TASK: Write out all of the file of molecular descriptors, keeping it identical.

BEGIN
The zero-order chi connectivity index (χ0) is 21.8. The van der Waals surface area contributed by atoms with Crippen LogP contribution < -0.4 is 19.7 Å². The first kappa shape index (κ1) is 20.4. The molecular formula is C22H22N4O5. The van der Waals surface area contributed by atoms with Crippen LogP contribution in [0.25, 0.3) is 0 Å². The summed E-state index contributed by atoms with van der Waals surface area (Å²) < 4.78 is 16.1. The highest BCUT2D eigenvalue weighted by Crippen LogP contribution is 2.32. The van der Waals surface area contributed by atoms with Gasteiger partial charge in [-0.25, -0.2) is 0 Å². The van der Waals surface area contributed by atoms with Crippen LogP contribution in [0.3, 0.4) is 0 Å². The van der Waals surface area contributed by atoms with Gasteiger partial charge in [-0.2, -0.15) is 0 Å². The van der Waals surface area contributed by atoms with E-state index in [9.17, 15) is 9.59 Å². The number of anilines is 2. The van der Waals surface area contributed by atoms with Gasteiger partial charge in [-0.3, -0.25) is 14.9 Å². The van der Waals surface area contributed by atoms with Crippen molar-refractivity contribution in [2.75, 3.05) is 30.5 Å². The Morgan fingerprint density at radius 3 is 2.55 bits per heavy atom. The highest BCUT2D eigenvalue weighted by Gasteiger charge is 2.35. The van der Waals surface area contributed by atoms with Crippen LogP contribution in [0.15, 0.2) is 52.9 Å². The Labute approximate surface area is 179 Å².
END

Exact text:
The zero-order chi connectivity index (χ0) is 21.8. The van der Waals surface area contributed by atoms with Crippen LogP contribution < -0.4 is 19.7 Å². The first kappa shape index (κ1) is 20.4. The molecular formula is C22H22N4O5. The van der Waals surface area contributed by atoms with Crippen LogP contribution in [0.25, 0.3) is 0 Å². The summed E-state index contributed by atoms with van der Waals surface area (Å²) < 4.78 is 16.1. The highest BCUT2D eigenvalue weighted by Crippen LogP contribution is 2.32. The van der Waals surface area contributed by atoms with Gasteiger partial charge in [-0.25, -0.2) is 0 Å². The van der Waals surface area contributed by atoms with Crippen LogP contribution in [0.3, 0.4) is 0 Å². The van der Waals surface area contributed by atoms with Gasteiger partial charge in [-0.2, -0.15) is 0 Å². The van der Waals surface area contributed by atoms with E-state index in [9.17, 15) is 9.59 Å². The number of anilines is 2. The van der Waals surface area contributed by atoms with Gasteiger partial charge in [-0.3, -0.25) is 14.9 Å². The van der Waals surface area contributed by atoms with Crippen molar-refractivity contribution in [2.75, 3.05) is 30.5 Å². The Morgan fingerprint density at radius 3 is 2.55 bits per heavy atom. The highest BCUT2D eigenvalue weighted by Gasteiger charge is 2.35. The van der Waals surface area contributed by atoms with Crippen LogP contribution in [0.15, 0.2) is 52.9 Å². The Labute approximate surface area is 179 Å².